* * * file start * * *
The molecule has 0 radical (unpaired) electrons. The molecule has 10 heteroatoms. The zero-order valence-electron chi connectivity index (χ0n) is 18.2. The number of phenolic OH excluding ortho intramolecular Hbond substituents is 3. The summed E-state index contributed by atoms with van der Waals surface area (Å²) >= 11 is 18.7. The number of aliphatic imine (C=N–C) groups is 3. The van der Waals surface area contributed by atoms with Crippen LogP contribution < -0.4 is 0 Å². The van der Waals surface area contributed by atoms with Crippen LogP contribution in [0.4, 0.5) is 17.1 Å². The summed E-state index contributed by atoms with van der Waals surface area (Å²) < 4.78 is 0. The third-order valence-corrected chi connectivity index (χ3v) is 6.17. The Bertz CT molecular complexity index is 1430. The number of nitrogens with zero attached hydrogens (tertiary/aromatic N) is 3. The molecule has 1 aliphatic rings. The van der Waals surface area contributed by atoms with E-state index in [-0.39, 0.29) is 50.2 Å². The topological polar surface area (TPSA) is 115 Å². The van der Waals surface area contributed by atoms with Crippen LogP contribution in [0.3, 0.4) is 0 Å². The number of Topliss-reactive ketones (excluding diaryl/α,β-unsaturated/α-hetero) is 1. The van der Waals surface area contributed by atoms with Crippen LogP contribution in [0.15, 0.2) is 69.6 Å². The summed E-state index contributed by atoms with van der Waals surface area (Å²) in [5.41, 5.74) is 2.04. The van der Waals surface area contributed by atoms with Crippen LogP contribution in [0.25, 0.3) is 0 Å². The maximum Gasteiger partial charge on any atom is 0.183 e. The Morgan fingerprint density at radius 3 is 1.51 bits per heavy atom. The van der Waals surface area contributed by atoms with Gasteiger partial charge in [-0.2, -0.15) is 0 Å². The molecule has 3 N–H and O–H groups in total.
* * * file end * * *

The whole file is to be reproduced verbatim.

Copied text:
The molecule has 0 radical (unpaired) electrons. The molecule has 10 heteroatoms. The zero-order valence-electron chi connectivity index (χ0n) is 18.2. The number of phenolic OH excluding ortho intramolecular Hbond substituents is 3. The summed E-state index contributed by atoms with van der Waals surface area (Å²) >= 11 is 18.7. The number of aliphatic imine (C=N–C) groups is 3. The van der Waals surface area contributed by atoms with Crippen LogP contribution < -0.4 is 0 Å². The van der Waals surface area contributed by atoms with Crippen LogP contribution in [0.4, 0.5) is 17.1 Å². The summed E-state index contributed by atoms with van der Waals surface area (Å²) < 4.78 is 0. The third-order valence-corrected chi connectivity index (χ3v) is 6.17. The Bertz CT molecular complexity index is 1430. The number of nitrogens with zero attached hydrogens (tertiary/aromatic N) is 3. The molecule has 1 aliphatic rings. The van der Waals surface area contributed by atoms with E-state index in [-0.39, 0.29) is 50.2 Å². The topological polar surface area (TPSA) is 115 Å². The van der Waals surface area contributed by atoms with Crippen LogP contribution in [0.3, 0.4) is 0 Å². The number of Topliss-reactive ketones (excluding diaryl/α,β-unsaturated/α-hetero) is 1. The van der Waals surface area contributed by atoms with Crippen LogP contribution in [0.15, 0.2) is 69.6 Å². The summed E-state index contributed by atoms with van der Waals surface area (Å²) in [5.41, 5.74) is 2.04. The van der Waals surface area contributed by atoms with Crippen LogP contribution in [0.25, 0.3) is 0 Å². The maximum Gasteiger partial charge on any atom is 0.183 e. The Morgan fingerprint density at radius 3 is 1.51 bits per heavy atom. The van der Waals surface area contributed by atoms with Gasteiger partial charge in [-0.2, -0.15) is 0 Å². The molecule has 3 N–H and O–H groups in total.